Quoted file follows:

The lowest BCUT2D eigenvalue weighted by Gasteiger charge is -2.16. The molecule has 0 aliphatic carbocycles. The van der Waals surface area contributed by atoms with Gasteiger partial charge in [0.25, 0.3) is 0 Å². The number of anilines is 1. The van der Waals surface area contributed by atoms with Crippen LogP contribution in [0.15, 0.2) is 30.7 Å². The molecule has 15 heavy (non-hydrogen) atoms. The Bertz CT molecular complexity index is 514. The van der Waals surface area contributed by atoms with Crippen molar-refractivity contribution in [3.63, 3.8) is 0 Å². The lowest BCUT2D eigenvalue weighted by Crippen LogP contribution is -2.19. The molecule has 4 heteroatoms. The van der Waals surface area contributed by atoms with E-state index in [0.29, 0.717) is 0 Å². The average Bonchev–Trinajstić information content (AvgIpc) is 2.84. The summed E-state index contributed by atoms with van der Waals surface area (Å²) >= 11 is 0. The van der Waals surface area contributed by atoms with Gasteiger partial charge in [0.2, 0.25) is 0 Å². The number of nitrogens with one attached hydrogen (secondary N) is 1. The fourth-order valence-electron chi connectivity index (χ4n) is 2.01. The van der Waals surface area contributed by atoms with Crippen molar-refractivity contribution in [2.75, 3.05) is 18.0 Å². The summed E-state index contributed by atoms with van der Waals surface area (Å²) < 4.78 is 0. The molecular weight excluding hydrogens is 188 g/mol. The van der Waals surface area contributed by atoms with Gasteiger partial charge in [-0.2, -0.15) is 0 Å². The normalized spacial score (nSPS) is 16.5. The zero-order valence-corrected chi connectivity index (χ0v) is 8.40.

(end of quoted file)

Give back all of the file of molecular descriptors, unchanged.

The lowest BCUT2D eigenvalue weighted by Gasteiger charge is -2.16. The molecule has 0 aliphatic carbocycles. The van der Waals surface area contributed by atoms with Gasteiger partial charge in [0.25, 0.3) is 0 Å². The number of anilines is 1. The van der Waals surface area contributed by atoms with Crippen LogP contribution in [0.15, 0.2) is 30.7 Å². The molecule has 15 heavy (non-hydrogen) atoms. The Bertz CT molecular complexity index is 514. The van der Waals surface area contributed by atoms with Crippen molar-refractivity contribution in [3.63, 3.8) is 0 Å². The lowest BCUT2D eigenvalue weighted by Crippen LogP contribution is -2.19. The molecule has 4 heteroatoms. The van der Waals surface area contributed by atoms with E-state index in [0.29, 0.717) is 0 Å². The average Bonchev–Trinajstić information content (AvgIpc) is 2.84. The summed E-state index contributed by atoms with van der Waals surface area (Å²) >= 11 is 0. The van der Waals surface area contributed by atoms with Gasteiger partial charge in [0.2, 0.25) is 0 Å². The number of nitrogens with one attached hydrogen (secondary N) is 1. The fourth-order valence-electron chi connectivity index (χ4n) is 2.01. The van der Waals surface area contributed by atoms with Crippen molar-refractivity contribution in [2.75, 3.05) is 18.0 Å². The summed E-state index contributed by atoms with van der Waals surface area (Å²) < 4.78 is 0. The molecular weight excluding hydrogens is 188 g/mol. The van der Waals surface area contributed by atoms with Gasteiger partial charge in [-0.2, -0.15) is 0 Å². The normalized spacial score (nSPS) is 16.5. The zero-order valence-corrected chi connectivity index (χ0v) is 8.40.